'Even when he moves beyond his traditional repertoire, he sticks to a template that does not take him too far from the viewer's gentler emotions,' notes Vikram Johri.
Ayushmann Khurrana's stock had been rising for some time but the deal was sealed when it was revealed that his latest film, Badhaai Ho, surpassed Bahubali 2 in earnings.
Box office success is one thing but to outdo what has been a singular cultural phenomenon spanning the breadth of the country takes some derring-do.
Mr Khurrana's rise from theatre actor to video jockey to Bollywood star is not the most uncommon template for Bollywood success -- Shah Rukh Khan started in TV -- but it is his tenacity and choice of roles that are noteworthy.
He waited years before saying yes to Vicky Donor, his first film, in which he played a prodigious sperm donor whose wife discovers that she faces fertility issues.
Apart from a few misses, each of his roles has been characterised by a similar focus on meat. In Dum Laga Ke Haisha, he played a morose CD seller whose marriage to an overweight woman passes through various stages until it transforms into love.
In Bareilly ki Barfi, he plays a sometime-writer whose real story of a failed affair ignites a fresh romance.
In Shubh Mangal Savadhan, he plays the anti-Vicky, a newly married man who suffers from erectile dysfunction.
And in this year's Bahubali beater, he plays son to a middle-age couple who discover they are about to become parents again.
In an interview, Mr Khurrana attributed the source of his success to the niche he has created for himself: Family films that can be enjoyed by a wide spectrum of people.
Yet, a closer look reveals that the type of films he has starred in -- while they may revolve around a middle-class, instantly relatable environment -- also touch upon issues that do not strictly qualify as family.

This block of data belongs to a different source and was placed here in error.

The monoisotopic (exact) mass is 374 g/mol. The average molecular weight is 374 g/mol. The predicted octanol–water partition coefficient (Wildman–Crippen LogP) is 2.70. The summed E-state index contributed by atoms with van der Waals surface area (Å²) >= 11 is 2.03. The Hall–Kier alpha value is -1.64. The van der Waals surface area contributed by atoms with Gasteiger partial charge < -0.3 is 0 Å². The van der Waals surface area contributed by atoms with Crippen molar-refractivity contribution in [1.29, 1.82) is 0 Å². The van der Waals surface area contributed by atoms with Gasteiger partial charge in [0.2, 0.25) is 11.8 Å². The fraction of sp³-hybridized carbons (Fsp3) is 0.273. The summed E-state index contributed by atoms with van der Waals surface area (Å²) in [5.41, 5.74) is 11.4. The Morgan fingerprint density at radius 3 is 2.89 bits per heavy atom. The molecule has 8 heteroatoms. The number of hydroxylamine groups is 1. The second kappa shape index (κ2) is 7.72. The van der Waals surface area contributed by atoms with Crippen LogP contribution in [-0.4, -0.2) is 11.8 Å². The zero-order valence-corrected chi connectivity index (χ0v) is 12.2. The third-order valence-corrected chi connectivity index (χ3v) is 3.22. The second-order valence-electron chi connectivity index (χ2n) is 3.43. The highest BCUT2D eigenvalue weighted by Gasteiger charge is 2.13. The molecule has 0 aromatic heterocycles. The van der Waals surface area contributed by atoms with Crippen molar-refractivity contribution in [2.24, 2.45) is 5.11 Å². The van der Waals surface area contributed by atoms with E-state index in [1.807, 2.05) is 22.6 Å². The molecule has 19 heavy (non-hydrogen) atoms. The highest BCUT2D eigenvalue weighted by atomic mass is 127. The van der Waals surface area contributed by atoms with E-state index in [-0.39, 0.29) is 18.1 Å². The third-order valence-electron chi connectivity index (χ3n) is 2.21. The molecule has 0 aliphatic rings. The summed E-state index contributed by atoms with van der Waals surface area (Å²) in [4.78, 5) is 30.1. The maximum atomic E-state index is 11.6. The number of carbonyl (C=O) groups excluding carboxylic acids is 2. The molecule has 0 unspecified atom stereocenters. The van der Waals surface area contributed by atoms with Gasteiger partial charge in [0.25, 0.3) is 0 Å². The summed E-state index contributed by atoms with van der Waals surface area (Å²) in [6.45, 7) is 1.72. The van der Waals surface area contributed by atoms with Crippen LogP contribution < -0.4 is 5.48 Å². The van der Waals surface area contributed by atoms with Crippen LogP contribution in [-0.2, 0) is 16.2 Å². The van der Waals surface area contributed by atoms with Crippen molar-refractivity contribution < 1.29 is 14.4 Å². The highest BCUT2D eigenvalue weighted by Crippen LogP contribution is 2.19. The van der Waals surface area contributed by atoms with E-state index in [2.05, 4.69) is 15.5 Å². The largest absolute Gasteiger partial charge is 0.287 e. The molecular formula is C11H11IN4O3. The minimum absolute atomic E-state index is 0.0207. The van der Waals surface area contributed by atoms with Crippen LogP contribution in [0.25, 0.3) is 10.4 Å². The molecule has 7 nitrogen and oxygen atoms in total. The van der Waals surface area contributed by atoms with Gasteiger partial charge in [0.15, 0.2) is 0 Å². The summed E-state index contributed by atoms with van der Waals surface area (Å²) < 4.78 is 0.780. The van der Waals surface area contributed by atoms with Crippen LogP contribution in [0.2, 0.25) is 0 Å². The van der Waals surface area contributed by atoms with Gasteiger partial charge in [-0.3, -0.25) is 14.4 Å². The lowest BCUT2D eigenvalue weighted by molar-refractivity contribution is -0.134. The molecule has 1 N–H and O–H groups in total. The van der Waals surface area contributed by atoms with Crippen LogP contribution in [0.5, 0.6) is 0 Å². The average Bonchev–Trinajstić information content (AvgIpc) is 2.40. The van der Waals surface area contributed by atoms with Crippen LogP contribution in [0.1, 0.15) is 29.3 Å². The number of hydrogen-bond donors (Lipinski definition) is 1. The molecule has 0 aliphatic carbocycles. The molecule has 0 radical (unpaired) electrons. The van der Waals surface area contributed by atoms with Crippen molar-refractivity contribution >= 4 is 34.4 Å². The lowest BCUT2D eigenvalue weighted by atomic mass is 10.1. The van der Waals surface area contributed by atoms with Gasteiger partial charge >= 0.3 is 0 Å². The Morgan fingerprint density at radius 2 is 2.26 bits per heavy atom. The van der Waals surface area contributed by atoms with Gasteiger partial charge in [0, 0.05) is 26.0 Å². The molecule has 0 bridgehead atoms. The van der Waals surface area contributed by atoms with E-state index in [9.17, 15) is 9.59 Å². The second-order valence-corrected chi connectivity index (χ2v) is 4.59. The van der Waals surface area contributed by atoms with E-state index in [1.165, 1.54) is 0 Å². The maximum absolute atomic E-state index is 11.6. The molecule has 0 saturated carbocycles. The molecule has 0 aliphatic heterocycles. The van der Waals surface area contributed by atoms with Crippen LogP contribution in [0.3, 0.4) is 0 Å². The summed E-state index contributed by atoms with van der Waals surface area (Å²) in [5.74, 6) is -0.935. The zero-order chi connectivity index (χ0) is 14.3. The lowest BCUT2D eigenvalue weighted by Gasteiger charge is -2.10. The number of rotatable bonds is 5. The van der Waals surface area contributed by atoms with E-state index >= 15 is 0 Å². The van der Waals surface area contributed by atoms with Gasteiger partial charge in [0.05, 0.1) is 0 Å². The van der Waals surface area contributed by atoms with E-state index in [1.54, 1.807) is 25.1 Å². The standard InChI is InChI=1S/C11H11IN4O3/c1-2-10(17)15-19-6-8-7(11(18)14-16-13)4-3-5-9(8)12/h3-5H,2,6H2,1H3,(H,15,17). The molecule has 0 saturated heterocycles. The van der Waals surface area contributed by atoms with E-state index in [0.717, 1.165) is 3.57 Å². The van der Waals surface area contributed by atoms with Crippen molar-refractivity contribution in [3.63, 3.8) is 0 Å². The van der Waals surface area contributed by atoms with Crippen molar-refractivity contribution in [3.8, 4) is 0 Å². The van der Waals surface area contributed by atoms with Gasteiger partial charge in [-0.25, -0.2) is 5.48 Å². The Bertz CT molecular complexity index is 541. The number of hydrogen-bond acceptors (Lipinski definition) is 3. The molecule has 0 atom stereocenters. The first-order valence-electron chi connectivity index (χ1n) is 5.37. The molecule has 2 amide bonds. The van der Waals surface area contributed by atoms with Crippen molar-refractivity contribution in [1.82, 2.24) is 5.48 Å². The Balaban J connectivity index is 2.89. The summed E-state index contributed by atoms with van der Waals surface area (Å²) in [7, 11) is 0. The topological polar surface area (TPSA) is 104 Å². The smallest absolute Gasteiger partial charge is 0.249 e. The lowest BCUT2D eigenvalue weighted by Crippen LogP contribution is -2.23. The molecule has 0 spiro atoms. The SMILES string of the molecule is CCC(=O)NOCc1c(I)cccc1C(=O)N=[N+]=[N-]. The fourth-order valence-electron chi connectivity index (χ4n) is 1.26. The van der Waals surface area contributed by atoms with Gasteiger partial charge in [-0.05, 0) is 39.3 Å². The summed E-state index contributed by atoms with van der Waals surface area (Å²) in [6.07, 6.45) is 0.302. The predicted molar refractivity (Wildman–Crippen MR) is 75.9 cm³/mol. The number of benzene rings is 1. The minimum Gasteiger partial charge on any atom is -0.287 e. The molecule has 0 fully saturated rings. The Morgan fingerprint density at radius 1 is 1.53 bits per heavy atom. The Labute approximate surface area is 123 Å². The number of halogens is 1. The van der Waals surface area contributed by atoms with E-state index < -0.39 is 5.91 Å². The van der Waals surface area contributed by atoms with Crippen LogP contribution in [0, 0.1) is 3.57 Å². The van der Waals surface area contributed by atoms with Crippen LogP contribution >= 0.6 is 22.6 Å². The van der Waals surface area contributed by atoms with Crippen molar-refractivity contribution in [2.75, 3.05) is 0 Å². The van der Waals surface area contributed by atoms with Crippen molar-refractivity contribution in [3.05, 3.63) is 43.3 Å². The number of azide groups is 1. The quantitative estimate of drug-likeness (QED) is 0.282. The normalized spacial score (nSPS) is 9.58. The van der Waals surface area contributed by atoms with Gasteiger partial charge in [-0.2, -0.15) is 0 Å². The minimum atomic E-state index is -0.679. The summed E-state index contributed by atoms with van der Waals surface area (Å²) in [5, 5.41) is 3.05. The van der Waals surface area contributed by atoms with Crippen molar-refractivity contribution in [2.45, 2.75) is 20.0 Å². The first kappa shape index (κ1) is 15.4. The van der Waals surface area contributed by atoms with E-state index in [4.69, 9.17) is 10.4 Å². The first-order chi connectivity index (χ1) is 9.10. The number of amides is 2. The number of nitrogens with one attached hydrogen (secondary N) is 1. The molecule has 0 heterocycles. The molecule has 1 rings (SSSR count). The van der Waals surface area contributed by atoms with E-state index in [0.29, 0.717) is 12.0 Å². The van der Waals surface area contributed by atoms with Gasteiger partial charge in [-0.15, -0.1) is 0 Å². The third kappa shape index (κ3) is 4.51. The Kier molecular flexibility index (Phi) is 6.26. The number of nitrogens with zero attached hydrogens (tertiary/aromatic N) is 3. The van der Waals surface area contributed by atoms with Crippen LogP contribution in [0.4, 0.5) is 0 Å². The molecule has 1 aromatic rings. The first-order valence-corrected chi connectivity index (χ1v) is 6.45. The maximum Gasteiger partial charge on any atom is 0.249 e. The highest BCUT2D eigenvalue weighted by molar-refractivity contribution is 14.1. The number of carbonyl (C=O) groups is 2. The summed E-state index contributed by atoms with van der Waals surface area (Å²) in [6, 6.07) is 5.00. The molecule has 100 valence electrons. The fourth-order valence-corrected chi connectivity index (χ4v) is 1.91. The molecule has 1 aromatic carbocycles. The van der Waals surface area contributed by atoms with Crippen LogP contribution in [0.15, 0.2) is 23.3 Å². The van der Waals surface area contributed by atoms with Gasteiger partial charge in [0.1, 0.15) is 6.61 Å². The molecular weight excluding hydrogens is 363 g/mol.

From sperm donation to late parenthood, his films work because of the humour injected by life's accidents into otherwise stable, even conservative settings.
Apart from Badhaai Ho, Mr Khurrana tasted success this year with Andhadhun, a dark thriller in which he played a blind musician who is not really blind and comes to witness a murder.
Directed by Sriram Raghavan, Andhadhun also starred Tabu and Radhika Apte, a burst of acting talent that ensured that the film romped home at the box office.
While Andhadhun was a departure from Mr Khurrana's traditional fare, it retained the qualities the actor has come to personify on screen.
He was a trickster in the film, yes, but he would not let a murder go unnoticed, and his boy-next-door image earned him a sympathy with the viewer that another actor play-acting blind may have struggled to obtain.
Mr Khurrana is thus right that, even when he moves beyond his traditional repertoire, he sticks to a template that does not take him too far from the viewer's gentler emotions.
In this regard, he is different from someone like Varun Dhawan who has made a deliberate effort to do films -- Badlapur, October -- that are entirely different from the candyfloss comedy pioneered by his father.
Mr Khurrana has also been candid about the reasons for his choice of roles. In an interview with Rajeev Masand, in which he appeared with his brother Aparshakti Khurana (also an actor), he said he had to aim for relatability on screen because he cannot pull off an action hero role like Hrithik Roshan.
'I don't have the physique for it, and I know I am not traditionally good looking,' he said. 'But I have the kind of looks that I think get better with age,' he quipped.
It is this candour -- other young stars too display it -- that sets apart the current lot from the earlier generation, where star image was about distance and unreachability.
Amitabh Bachchan, yes, is humble but his humility is professional -- he is, for example, self-deprecating about his super success. But even he would not agree to speak so frankly about his personal blemishes.
Badhaai Ho caps the return of the everyman in Bollywood, a trend epitomised by the films of Hrishikesh Mukherjee and Basu Chatterjee, stalwarts of an earlier Bollywood.
The world of today is very different from the one in which Amol Palekar serenaded his female leads in busy coffee joints and crowded buses. Mr Khurrana's printing press manager in Bareilly Ki Barfi, for example, owns a sedan.
Yet, the themes remain the same. Love is never easy, which is the whole point of it actually.
When asked to compare Mr Palekar with Mr Khurrana, Neena Gupta, who played the latter's mother in Badhaai Ho, said she finds the younger actor more versatile.
That may be true, or it could simply be that the Bollywood of today is in that interesting place where it can both carve niches for talent and offer them diverse opportunities.